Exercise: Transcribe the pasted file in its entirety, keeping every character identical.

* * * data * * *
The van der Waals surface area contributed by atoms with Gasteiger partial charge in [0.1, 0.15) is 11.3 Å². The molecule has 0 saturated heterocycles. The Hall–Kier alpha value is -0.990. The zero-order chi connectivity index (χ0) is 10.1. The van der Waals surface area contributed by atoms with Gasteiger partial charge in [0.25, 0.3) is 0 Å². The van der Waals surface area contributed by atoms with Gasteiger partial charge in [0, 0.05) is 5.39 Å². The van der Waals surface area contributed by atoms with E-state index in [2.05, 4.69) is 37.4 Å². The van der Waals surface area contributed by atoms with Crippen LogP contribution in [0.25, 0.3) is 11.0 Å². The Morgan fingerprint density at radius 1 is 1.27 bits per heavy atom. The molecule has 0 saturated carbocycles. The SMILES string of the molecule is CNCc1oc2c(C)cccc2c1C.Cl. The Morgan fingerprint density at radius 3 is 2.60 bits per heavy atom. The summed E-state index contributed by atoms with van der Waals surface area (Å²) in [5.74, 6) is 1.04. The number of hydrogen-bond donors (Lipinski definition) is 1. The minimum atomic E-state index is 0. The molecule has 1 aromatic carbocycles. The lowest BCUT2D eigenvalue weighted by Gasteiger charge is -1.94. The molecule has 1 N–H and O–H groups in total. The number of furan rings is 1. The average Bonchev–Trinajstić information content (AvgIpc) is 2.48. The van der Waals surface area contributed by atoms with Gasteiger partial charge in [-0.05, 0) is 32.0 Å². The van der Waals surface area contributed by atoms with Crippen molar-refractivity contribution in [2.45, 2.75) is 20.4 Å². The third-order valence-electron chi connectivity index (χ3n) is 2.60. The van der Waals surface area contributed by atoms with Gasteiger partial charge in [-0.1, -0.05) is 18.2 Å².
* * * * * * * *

The van der Waals surface area contributed by atoms with Gasteiger partial charge in [0.1, 0.15) is 11.3 Å². The molecule has 0 saturated heterocycles. The Hall–Kier alpha value is -0.990. The zero-order chi connectivity index (χ0) is 10.1. The van der Waals surface area contributed by atoms with Gasteiger partial charge in [0.25, 0.3) is 0 Å². The van der Waals surface area contributed by atoms with Gasteiger partial charge in [0, 0.05) is 5.39 Å². The van der Waals surface area contributed by atoms with E-state index in [2.05, 4.69) is 37.4 Å². The van der Waals surface area contributed by atoms with Crippen LogP contribution in [0.25, 0.3) is 11.0 Å². The Morgan fingerprint density at radius 1 is 1.27 bits per heavy atom. The molecule has 0 saturated carbocycles. The SMILES string of the molecule is CNCc1oc2c(C)cccc2c1C.Cl. The Morgan fingerprint density at radius 3 is 2.60 bits per heavy atom. The summed E-state index contributed by atoms with van der Waals surface area (Å²) in [5.74, 6) is 1.04. The number of hydrogen-bond donors (Lipinski definition) is 1. The minimum atomic E-state index is 0. The molecule has 1 aromatic carbocycles. The lowest BCUT2D eigenvalue weighted by Gasteiger charge is -1.94. The molecule has 1 N–H and O–H groups in total. The number of furan rings is 1. The average Bonchev–Trinajstić information content (AvgIpc) is 2.48. The van der Waals surface area contributed by atoms with Gasteiger partial charge in [-0.05, 0) is 32.0 Å². The van der Waals surface area contributed by atoms with Crippen molar-refractivity contribution in [2.45, 2.75) is 20.4 Å². The third-order valence-electron chi connectivity index (χ3n) is 2.60. The van der Waals surface area contributed by atoms with Gasteiger partial charge in [-0.1, -0.05) is 18.2 Å².